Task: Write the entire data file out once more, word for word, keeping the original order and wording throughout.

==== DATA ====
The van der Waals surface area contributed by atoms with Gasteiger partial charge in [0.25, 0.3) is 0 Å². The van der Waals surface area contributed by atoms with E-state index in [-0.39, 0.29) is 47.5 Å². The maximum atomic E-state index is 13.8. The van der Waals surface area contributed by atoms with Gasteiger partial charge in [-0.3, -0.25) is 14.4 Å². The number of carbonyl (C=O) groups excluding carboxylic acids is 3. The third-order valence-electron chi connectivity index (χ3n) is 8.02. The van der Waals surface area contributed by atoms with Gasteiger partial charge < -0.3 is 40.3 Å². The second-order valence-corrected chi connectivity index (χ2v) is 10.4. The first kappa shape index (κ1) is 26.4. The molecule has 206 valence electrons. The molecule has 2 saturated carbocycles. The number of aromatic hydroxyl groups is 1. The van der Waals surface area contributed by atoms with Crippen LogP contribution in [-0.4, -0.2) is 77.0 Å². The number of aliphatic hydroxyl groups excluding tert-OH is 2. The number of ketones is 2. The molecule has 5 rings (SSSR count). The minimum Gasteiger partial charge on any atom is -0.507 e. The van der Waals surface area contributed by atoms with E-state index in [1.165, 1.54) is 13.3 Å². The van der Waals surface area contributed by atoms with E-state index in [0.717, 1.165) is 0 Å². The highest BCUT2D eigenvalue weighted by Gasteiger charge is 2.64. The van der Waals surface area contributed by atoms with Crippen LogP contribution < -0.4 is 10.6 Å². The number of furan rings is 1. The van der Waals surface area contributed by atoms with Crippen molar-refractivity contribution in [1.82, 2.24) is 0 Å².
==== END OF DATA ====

The van der Waals surface area contributed by atoms with Gasteiger partial charge in [0.25, 0.3) is 0 Å². The van der Waals surface area contributed by atoms with E-state index in [-0.39, 0.29) is 47.5 Å². The maximum atomic E-state index is 13.8. The van der Waals surface area contributed by atoms with Gasteiger partial charge in [-0.3, -0.25) is 14.4 Å². The number of carbonyl (C=O) groups excluding carboxylic acids is 3. The third-order valence-electron chi connectivity index (χ3n) is 8.02. The van der Waals surface area contributed by atoms with Gasteiger partial charge < -0.3 is 40.3 Å². The second-order valence-corrected chi connectivity index (χ2v) is 10.4. The first kappa shape index (κ1) is 26.4. The molecule has 206 valence electrons. The molecule has 2 saturated carbocycles. The number of aromatic hydroxyl groups is 1. The van der Waals surface area contributed by atoms with Crippen LogP contribution in [-0.4, -0.2) is 77.0 Å². The number of aliphatic hydroxyl groups excluding tert-OH is 2. The number of ketones is 2. The molecule has 5 rings (SSSR count). The minimum Gasteiger partial charge on any atom is -0.507 e. The van der Waals surface area contributed by atoms with E-state index in [1.165, 1.54) is 13.3 Å². The van der Waals surface area contributed by atoms with E-state index in [0.717, 1.165) is 0 Å². The highest BCUT2D eigenvalue weighted by Gasteiger charge is 2.64. The van der Waals surface area contributed by atoms with Crippen LogP contribution < -0.4 is 10.6 Å². The number of furan rings is 1. The van der Waals surface area contributed by atoms with Crippen molar-refractivity contribution in [1.82, 2.24) is 0 Å².